So where does that leave the local gym? It turns out that we humans still enjoy working out in the presence of others. Indoor stadium cycling studios such as Soul Cycle and Flywheel offer its members a sense of community. There’s palpable energy generated while moving together in unison to a particularly motivational piece of music. The feeling has to be felt to be understood, but it’s not unlike other team sports.
This feeling of working out together has moved well beyond the gyms and into our homes via connected social fitness machines. These machines connect individuals via Internet connections to instructors and other studio members.
The iconic example is Peloton, who pioneered connected social fitness featuring live spin classes where at-home connected riders could spin with and compete against other riders across the country. Flywheel Sports followed as has Echelon and Mirror (mirror.co).
The Mirror product is a particularly interesting connected fitness device. It consists of a 40-inch flat screen monitor which is vertically wall-mounted. Think, mirror mirror on the wall, who’s the most fit of them all? As you face the mirror you see your reflection as well as an image of your instructor. Mirror, like Peloton and Flywheel offer Barre, offer strength and performance training classes.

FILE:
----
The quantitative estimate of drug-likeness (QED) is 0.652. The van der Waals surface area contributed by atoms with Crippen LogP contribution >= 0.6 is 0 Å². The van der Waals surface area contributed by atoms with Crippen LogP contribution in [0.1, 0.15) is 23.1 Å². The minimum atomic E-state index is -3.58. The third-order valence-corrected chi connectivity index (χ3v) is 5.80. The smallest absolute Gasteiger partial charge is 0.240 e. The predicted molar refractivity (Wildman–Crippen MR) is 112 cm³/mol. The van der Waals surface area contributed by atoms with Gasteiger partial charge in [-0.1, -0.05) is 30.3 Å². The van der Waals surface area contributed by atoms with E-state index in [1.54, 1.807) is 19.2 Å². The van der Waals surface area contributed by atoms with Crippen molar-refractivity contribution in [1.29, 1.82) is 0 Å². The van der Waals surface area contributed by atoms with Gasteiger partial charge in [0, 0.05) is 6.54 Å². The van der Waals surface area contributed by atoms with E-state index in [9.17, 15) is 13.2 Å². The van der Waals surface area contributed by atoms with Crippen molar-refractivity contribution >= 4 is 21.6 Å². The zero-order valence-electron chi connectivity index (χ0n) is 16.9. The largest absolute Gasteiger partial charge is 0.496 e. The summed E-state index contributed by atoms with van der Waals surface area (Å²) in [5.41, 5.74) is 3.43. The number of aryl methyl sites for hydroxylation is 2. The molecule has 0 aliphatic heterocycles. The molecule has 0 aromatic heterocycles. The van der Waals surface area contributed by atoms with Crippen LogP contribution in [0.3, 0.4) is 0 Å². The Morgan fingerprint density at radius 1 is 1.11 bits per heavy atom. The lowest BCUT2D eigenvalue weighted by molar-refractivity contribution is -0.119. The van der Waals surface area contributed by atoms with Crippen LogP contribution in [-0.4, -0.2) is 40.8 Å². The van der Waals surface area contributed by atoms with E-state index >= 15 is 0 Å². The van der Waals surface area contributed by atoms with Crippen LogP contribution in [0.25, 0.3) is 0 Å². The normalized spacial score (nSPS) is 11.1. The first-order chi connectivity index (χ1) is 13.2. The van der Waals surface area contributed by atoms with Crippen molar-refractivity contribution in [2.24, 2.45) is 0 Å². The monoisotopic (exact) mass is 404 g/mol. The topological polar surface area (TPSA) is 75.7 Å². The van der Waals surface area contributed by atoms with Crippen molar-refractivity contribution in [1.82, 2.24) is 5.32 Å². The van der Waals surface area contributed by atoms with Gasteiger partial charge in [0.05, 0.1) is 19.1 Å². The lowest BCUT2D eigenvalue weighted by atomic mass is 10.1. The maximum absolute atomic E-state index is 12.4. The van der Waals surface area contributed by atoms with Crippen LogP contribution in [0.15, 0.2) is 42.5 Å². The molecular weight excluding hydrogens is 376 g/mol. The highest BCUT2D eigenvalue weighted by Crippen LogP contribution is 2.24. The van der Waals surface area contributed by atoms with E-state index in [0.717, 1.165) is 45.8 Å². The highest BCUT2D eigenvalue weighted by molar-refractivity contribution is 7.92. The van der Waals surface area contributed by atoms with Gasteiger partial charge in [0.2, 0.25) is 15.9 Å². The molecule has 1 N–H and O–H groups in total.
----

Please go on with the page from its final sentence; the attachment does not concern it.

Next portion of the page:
The connected fitness space is growing rapidly. So what exactly are the next fitness invocations likely to look like? To answer this we need only consider that connected fitness devices and our smartphones and smartwatches already capture a great deal of data. Data that is ripe for mining and analysis. The next wave of fitness programs will use machine learning to analyze our workouts. It’s a case of where data becomes information, and information powers AI-based personal trainers.
Once a Google-glass-like device is perfected, the use of augmented reality could render a device like Mirror obsolete. Such an innovation would allow us to have better outdoor workouts. In the near future, we’ll also have the option of working out in virtual reality with AI-based personal trainers and interact and compete against others worldwide.
Connected fitness is poised to leverage the next round of technological innovations and help to create a more fit human species.